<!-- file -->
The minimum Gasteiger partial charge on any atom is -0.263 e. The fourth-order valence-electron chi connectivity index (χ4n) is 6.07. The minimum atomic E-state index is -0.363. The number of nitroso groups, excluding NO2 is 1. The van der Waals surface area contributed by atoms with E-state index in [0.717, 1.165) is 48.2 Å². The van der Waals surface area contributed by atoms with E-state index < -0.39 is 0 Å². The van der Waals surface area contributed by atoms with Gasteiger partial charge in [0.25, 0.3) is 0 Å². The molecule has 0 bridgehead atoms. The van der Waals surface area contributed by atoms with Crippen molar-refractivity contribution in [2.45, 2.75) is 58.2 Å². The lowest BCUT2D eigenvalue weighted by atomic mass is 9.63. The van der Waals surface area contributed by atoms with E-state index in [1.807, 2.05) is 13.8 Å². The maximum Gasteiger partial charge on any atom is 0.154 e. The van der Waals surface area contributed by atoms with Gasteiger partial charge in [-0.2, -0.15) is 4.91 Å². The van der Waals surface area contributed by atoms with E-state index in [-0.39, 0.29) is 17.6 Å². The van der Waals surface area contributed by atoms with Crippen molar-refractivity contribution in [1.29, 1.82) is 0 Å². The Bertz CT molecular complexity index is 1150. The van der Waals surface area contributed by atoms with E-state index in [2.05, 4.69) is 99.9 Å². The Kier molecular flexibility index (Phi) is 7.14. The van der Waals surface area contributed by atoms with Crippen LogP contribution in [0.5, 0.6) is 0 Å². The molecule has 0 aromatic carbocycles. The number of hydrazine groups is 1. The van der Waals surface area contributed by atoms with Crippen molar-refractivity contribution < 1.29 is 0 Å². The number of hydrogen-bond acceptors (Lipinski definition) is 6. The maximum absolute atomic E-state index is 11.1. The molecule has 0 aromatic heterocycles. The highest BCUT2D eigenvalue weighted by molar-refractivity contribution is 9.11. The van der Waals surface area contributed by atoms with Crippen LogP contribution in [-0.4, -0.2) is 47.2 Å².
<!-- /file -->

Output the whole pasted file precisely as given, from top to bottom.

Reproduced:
The minimum Gasteiger partial charge on any atom is -0.263 e. The fourth-order valence-electron chi connectivity index (χ4n) is 6.07. The minimum atomic E-state index is -0.363. The number of nitroso groups, excluding NO2 is 1. The van der Waals surface area contributed by atoms with E-state index in [0.717, 1.165) is 48.2 Å². The van der Waals surface area contributed by atoms with E-state index < -0.39 is 0 Å². The van der Waals surface area contributed by atoms with Gasteiger partial charge in [0.25, 0.3) is 0 Å². The molecule has 0 bridgehead atoms. The van der Waals surface area contributed by atoms with Crippen molar-refractivity contribution in [2.45, 2.75) is 58.2 Å². The lowest BCUT2D eigenvalue weighted by atomic mass is 9.63. The van der Waals surface area contributed by atoms with E-state index in [1.807, 2.05) is 13.8 Å². The maximum Gasteiger partial charge on any atom is 0.154 e. The van der Waals surface area contributed by atoms with Gasteiger partial charge in [-0.2, -0.15) is 4.91 Å². The van der Waals surface area contributed by atoms with E-state index in [-0.39, 0.29) is 17.6 Å². The van der Waals surface area contributed by atoms with Crippen molar-refractivity contribution in [1.29, 1.82) is 0 Å². The Bertz CT molecular complexity index is 1150. The van der Waals surface area contributed by atoms with E-state index in [2.05, 4.69) is 99.9 Å². The Kier molecular flexibility index (Phi) is 7.14. The van der Waals surface area contributed by atoms with Crippen LogP contribution in [0.5, 0.6) is 0 Å². The molecule has 0 aromatic carbocycles. The number of hydrazine groups is 1. The van der Waals surface area contributed by atoms with Crippen molar-refractivity contribution < 1.29 is 0 Å². The number of hydrogen-bond acceptors (Lipinski definition) is 6. The maximum absolute atomic E-state index is 11.1. The molecule has 0 aromatic heterocycles. The highest BCUT2D eigenvalue weighted by molar-refractivity contribution is 9.11. The van der Waals surface area contributed by atoms with Crippen LogP contribution in [-0.4, -0.2) is 47.2 Å².